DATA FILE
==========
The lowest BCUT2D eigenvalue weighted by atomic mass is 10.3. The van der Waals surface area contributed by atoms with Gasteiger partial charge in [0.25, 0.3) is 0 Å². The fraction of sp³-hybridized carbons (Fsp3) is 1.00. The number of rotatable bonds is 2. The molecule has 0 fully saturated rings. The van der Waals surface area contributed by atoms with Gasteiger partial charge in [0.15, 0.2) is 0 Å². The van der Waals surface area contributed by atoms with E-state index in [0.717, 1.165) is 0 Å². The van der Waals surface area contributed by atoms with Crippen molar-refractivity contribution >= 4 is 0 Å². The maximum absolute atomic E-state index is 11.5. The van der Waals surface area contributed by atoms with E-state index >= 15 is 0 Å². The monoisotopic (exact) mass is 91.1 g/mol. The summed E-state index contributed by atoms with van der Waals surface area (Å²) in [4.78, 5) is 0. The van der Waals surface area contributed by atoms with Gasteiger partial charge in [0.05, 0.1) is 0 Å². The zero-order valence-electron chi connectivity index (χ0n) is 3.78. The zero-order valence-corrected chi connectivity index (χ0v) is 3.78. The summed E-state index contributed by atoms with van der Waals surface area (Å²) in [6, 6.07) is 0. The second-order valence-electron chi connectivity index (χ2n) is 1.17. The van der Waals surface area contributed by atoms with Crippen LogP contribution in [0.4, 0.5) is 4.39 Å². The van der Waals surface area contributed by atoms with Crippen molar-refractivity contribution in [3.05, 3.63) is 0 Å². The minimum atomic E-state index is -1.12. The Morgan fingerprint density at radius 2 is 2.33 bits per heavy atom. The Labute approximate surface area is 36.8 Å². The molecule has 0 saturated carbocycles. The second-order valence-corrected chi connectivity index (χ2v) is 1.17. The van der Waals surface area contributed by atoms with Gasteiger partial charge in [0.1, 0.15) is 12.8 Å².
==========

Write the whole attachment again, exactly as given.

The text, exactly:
The lowest BCUT2D eigenvalue weighted by atomic mass is 10.3. The van der Waals surface area contributed by atoms with Gasteiger partial charge in [0.25, 0.3) is 0 Å². The fraction of sp³-hybridized carbons (Fsp3) is 1.00. The number of rotatable bonds is 2. The molecule has 0 fully saturated rings. The van der Waals surface area contributed by atoms with Gasteiger partial charge in [0.15, 0.2) is 0 Å². The van der Waals surface area contributed by atoms with E-state index in [0.717, 1.165) is 0 Å². The van der Waals surface area contributed by atoms with Crippen molar-refractivity contribution >= 4 is 0 Å². The maximum absolute atomic E-state index is 11.5. The van der Waals surface area contributed by atoms with E-state index >= 15 is 0 Å². The monoisotopic (exact) mass is 91.1 g/mol. The summed E-state index contributed by atoms with van der Waals surface area (Å²) in [4.78, 5) is 0. The van der Waals surface area contributed by atoms with Gasteiger partial charge in [0.05, 0.1) is 0 Å². The zero-order valence-electron chi connectivity index (χ0n) is 3.78. The zero-order valence-corrected chi connectivity index (χ0v) is 3.78. The summed E-state index contributed by atoms with van der Waals surface area (Å²) in [6, 6.07) is 0. The second-order valence-electron chi connectivity index (χ2n) is 1.17. The van der Waals surface area contributed by atoms with Crippen LogP contribution in [0.4, 0.5) is 4.39 Å². The van der Waals surface area contributed by atoms with Crippen molar-refractivity contribution in [3.05, 3.63) is 0 Å². The minimum atomic E-state index is -1.12. The Morgan fingerprint density at radius 2 is 2.33 bits per heavy atom. The Labute approximate surface area is 36.8 Å². The molecule has 0 saturated carbocycles. The second-order valence-corrected chi connectivity index (χ2v) is 1.17. The van der Waals surface area contributed by atoms with Gasteiger partial charge in [0.1, 0.15) is 12.8 Å².